March 4, 1998 in Nation/World

Show And Tell 5th-Graders Meet S. African Pen Pals On Video Call

Kalpana Srinivasan Associated Press
 

In letters to her South African pen pal, Ivy, Alexis Corbin writes of her playground activities, her love of drawing and her favorite restaurants in the city.

On Tuesday, Corbin, an 11-year-old from Marie H. Reed Elementary School, had a chance to demonstrate for her faraway friend another favorite pastime.

“This is a Gigapet. Everybody loves to play with this,” said Corbin, dangling the popular hand-sized electronic game from her hand. “You can use them when you are bored.”

As part of its 37th anniversary, the Peace Corps set up a video conference call enabling a group of Washington fifth-graders to speak “face-to-face” with their pen pals from Nebo, South Africa, a town several hours north of Pretoria. The students have been corresponding by mail for months.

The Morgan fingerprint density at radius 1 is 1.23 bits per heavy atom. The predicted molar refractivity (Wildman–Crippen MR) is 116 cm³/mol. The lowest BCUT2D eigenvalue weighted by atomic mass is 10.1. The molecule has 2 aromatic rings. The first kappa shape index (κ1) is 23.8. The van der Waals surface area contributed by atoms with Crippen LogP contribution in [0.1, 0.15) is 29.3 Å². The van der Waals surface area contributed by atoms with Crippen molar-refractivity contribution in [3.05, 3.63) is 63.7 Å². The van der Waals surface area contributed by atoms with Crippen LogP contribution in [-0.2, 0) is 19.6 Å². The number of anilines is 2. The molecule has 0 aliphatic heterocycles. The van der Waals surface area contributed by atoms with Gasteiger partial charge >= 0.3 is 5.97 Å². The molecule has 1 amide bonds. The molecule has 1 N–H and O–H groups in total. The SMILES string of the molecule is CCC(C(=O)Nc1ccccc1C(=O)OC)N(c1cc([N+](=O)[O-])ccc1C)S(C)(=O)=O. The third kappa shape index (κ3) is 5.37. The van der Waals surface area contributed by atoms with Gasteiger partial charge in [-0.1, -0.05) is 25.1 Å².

Troy Boston, 11, holding up an American flag, used his time on the TV screen to explain the flag’s origins, colors and symbols.

South African students commented on the many types of trees - such as apple and avocado- in their land and asked what kinds of trees grow in the nation’s capital.

“We have palm trees and green trees and apple trees,” said Christopher Shannon, 11, adding after a little prodding from his teacher, “and cherry blossoms.”

Attending the event, Education Secretary Richard Riley fielded questions from a South African girl who asked if he ever had a pen pal as a child. Riley responded that he did not have one his age but exchanged letters frequently with his grandmother.

The South African students, dressed in uniforms, had their own show and tell for their American counterparts. One girl held up a long wooden spoon and described how she used it to make porridge. “Like this,” she said stirring the spoon in the air.

A boy from South Africa displayed a small conch to his peers. “It’s used to drink water and beer,” he said, causing a chorus of giggles from classmates on the screen behind him.

The children on both continents ended the meeting with short performances: The Washington group recited a poem called “Determination.” In turn, the students from South Africa sang their national anthem.

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